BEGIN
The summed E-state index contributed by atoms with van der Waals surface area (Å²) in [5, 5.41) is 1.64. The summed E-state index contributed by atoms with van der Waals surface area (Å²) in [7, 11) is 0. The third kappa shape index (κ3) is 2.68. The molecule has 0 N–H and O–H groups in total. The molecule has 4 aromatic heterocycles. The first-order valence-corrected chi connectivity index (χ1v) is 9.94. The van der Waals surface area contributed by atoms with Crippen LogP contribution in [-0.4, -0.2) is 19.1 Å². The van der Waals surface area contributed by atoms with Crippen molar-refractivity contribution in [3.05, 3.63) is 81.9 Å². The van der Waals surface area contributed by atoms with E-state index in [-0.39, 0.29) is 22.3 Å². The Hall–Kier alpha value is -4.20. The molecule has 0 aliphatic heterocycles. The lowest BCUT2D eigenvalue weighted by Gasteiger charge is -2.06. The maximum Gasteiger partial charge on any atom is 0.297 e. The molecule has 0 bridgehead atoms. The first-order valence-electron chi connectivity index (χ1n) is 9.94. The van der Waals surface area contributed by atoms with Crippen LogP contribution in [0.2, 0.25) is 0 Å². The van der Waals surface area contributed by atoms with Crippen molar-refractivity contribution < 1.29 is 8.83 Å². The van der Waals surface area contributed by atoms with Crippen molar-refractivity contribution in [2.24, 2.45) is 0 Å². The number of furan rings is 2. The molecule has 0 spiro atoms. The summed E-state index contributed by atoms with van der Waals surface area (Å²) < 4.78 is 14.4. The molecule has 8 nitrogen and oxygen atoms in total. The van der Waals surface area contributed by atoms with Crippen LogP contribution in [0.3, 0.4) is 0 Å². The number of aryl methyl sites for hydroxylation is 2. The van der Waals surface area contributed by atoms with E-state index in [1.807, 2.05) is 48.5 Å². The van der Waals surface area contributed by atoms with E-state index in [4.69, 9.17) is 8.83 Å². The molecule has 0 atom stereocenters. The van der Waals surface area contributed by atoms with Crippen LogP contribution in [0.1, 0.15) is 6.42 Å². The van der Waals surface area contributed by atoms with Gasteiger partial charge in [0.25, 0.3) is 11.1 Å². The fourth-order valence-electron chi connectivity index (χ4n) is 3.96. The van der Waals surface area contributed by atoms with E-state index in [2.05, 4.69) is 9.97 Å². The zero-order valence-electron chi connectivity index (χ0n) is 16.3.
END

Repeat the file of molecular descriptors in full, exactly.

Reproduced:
The summed E-state index contributed by atoms with van der Waals surface area (Å²) in [5, 5.41) is 1.64. The summed E-state index contributed by atoms with van der Waals surface area (Å²) in [7, 11) is 0. The third kappa shape index (κ3) is 2.68. The molecule has 0 N–H and O–H groups in total. The molecule has 4 aromatic heterocycles. The first-order valence-corrected chi connectivity index (χ1v) is 9.94. The van der Waals surface area contributed by atoms with Crippen LogP contribution in [-0.4, -0.2) is 19.1 Å². The van der Waals surface area contributed by atoms with Crippen molar-refractivity contribution in [3.05, 3.63) is 81.9 Å². The van der Waals surface area contributed by atoms with E-state index in [-0.39, 0.29) is 22.3 Å². The Hall–Kier alpha value is -4.20. The molecule has 0 aliphatic heterocycles. The lowest BCUT2D eigenvalue weighted by Gasteiger charge is -2.06. The maximum Gasteiger partial charge on any atom is 0.297 e. The molecule has 0 bridgehead atoms. The first-order valence-electron chi connectivity index (χ1n) is 9.94. The van der Waals surface area contributed by atoms with Crippen LogP contribution in [0.2, 0.25) is 0 Å². The van der Waals surface area contributed by atoms with Crippen molar-refractivity contribution < 1.29 is 8.83 Å². The van der Waals surface area contributed by atoms with Crippen molar-refractivity contribution in [2.24, 2.45) is 0 Å². The number of furan rings is 2. The molecule has 0 spiro atoms. The summed E-state index contributed by atoms with van der Waals surface area (Å²) < 4.78 is 14.4. The molecule has 8 nitrogen and oxygen atoms in total. The van der Waals surface area contributed by atoms with Crippen LogP contribution in [0.3, 0.4) is 0 Å². The number of aryl methyl sites for hydroxylation is 2. The van der Waals surface area contributed by atoms with E-state index in [1.807, 2.05) is 48.5 Å². The van der Waals surface area contributed by atoms with E-state index in [4.69, 9.17) is 8.83 Å². The molecule has 0 atom stereocenters. The van der Waals surface area contributed by atoms with Crippen LogP contribution in [0.1, 0.15) is 6.42 Å². The van der Waals surface area contributed by atoms with Gasteiger partial charge in [0.25, 0.3) is 11.1 Å². The fourth-order valence-electron chi connectivity index (χ4n) is 3.96. The van der Waals surface area contributed by atoms with E-state index in [2.05, 4.69) is 9.97 Å². The zero-order valence-electron chi connectivity index (χ0n) is 16.3.